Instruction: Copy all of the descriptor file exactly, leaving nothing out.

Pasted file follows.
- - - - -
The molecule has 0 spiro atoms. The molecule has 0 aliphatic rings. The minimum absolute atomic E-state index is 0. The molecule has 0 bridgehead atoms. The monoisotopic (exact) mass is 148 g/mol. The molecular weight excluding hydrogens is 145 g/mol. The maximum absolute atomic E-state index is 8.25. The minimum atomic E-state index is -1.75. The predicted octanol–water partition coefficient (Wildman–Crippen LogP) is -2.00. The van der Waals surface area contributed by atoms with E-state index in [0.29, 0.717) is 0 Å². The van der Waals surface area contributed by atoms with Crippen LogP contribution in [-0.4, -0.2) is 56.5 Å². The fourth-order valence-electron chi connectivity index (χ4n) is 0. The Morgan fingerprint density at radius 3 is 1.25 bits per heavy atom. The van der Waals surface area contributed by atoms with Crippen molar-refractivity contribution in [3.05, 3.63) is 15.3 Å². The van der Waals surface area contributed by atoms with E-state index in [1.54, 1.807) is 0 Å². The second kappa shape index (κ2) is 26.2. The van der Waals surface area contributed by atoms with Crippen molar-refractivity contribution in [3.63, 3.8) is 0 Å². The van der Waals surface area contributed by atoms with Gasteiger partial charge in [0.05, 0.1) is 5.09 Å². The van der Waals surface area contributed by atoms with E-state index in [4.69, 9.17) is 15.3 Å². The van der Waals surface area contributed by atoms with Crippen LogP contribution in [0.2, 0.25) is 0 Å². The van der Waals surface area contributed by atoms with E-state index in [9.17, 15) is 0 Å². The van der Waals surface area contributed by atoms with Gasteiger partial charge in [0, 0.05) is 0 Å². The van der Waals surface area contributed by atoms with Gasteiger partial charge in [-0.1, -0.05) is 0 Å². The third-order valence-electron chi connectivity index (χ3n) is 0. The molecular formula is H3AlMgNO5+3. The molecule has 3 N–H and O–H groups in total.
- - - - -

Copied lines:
The molecule has 0 spiro atoms. The molecule has 0 aliphatic rings. The minimum absolute atomic E-state index is 0. The molecule has 0 bridgehead atoms. The monoisotopic (exact) mass is 148 g/mol. The molecular weight excluding hydrogens is 145 g/mol. The maximum absolute atomic E-state index is 8.25. The minimum atomic E-state index is -1.75. The predicted octanol–water partition coefficient (Wildman–Crippen LogP) is -2.00. The van der Waals surface area contributed by atoms with E-state index in [0.29, 0.717) is 0 Å². The van der Waals surface area contributed by atoms with Crippen LogP contribution in [-0.4, -0.2) is 56.5 Å². The fourth-order valence-electron chi connectivity index (χ4n) is 0. The Morgan fingerprint density at radius 3 is 1.25 bits per heavy atom. The van der Waals surface area contributed by atoms with Crippen molar-refractivity contribution in [3.05, 3.63) is 15.3 Å². The van der Waals surface area contributed by atoms with E-state index in [1.54, 1.807) is 0 Å². The second kappa shape index (κ2) is 26.2. The van der Waals surface area contributed by atoms with Crippen molar-refractivity contribution in [3.63, 3.8) is 0 Å². The van der Waals surface area contributed by atoms with Gasteiger partial charge in [0.05, 0.1) is 5.09 Å². The van der Waals surface area contributed by atoms with E-state index in [4.69, 9.17) is 15.3 Å². The van der Waals surface area contributed by atoms with Crippen LogP contribution in [0.2, 0.25) is 0 Å². The van der Waals surface area contributed by atoms with E-state index in [9.17, 15) is 0 Å². The van der Waals surface area contributed by atoms with Gasteiger partial charge in [0, 0.05) is 0 Å². The van der Waals surface area contributed by atoms with Gasteiger partial charge in [-0.1, -0.05) is 0 Å². The third-order valence-electron chi connectivity index (χ3n) is 0. The molecular formula is H3AlMgNO5+3. The molecule has 3 N–H and O–H groups in total.